TitleEvaluation of aerobic exercise digital video discs (DVDs) for use by nutrition educators
NameRyan, Kelly M. (author), Palmer, Debrah (chair), Hoffman, Daniel (internal member), Arent, Shawn (internal member), Rutgers University, Graduate School - New Brunswick,
Nutrition--Study and teaching,
DescriptionObesity is disproportionately prevalent among limited-resource audiences, like participants of the New Jersey Supplemental Nutrition Assistance Program Education (SNAP-Ed). Physical activity is an integral component for weight management, but barriers like time constraints and a lack of space and expensive equipment often prevent this target audience from meeting national physical activity recommendations. Aerobic exercise DVDs may help ameliorate these barriers; thus, this investigation's purpose was to assess their viability for use with SNAP-Ed participants both in the classroom and at home. Five nutrition educators evaluated 124 DVDs to assess their: cast members' demographics; levels of intensity and complexity; adherence to safety guidelines and exercise recommendations; and space and equipment needs. The results of this study supported the notion that exercise DVDs may help the target audience overcome physical activity barriers in that 70 (56%) of the DVDs required no equipment, and the space requirements of all of the videos were modest. Existing DVDs may, however, be of questionable appeal for use with SNAP-Ed participants due to a lack of racial diversity, i.e., the majority of the cast members were White, thin, adult women. Several types of DVDs, particularly "Tae Bo" and kickboxing, would likely have limited appeal for this population due to their high levels of intensity. Similarly, several types of DVDs would likely be unsuitable with regard to complexity, with belly dancing and dance aerobics workouts being rated as the most complex. Walking DVDs may be the best option for nutrition educators to recommend. They were characterized by both low intensity and complexity, yet elicited an average percent maximum heart rate for the research team of 69.88+7.37, which was consistent with national guidelines for moderate to vigorous activity. However, future research endeavors are needed to assess their feasibility with this audience.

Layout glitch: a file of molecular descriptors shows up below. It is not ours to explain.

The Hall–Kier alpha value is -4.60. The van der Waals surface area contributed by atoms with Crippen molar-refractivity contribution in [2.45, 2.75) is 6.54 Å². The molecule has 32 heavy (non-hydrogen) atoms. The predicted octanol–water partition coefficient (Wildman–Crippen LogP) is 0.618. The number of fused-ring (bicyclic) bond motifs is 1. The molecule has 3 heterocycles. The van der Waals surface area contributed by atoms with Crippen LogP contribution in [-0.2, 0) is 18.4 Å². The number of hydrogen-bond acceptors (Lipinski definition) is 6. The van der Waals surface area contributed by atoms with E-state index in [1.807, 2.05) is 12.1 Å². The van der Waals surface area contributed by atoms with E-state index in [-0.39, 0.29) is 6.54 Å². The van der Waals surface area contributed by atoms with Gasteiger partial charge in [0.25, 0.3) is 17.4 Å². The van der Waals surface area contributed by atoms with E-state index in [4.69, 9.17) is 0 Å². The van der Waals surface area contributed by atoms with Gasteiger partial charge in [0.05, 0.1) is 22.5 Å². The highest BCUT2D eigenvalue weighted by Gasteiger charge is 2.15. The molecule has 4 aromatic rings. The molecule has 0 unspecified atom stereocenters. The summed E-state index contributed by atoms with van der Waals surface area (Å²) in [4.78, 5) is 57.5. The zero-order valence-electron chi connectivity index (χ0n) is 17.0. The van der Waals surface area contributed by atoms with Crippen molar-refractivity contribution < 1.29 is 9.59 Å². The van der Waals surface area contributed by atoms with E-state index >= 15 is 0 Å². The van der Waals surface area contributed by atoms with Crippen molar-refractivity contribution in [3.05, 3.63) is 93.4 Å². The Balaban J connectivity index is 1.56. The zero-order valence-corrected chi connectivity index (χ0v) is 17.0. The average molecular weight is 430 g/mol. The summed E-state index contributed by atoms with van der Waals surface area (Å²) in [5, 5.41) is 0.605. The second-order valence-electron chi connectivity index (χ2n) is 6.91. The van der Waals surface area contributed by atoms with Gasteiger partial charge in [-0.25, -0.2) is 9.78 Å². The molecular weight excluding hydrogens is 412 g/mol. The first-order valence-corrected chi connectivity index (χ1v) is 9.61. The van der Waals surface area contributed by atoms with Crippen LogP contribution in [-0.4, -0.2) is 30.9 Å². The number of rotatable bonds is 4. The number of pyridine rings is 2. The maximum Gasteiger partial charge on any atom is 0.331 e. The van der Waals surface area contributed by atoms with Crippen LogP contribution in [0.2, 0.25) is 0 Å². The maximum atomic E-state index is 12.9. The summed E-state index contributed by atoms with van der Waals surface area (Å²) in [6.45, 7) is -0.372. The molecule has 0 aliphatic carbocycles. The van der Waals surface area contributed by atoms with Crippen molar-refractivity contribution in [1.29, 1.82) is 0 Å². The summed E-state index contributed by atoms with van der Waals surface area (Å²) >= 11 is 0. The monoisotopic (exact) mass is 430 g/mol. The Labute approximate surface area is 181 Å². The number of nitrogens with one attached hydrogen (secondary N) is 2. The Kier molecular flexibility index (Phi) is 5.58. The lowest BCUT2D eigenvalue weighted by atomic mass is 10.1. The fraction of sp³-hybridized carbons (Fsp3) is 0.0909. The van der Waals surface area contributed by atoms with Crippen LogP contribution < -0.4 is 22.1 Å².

NoteIncludes bibliographical references (p. 99-107)
Noteby Kelly M. Ryan
CollectionGraduate School - New Brunswick Electronic Theses and Dissertations
RightsThe author owns the copyright to this work.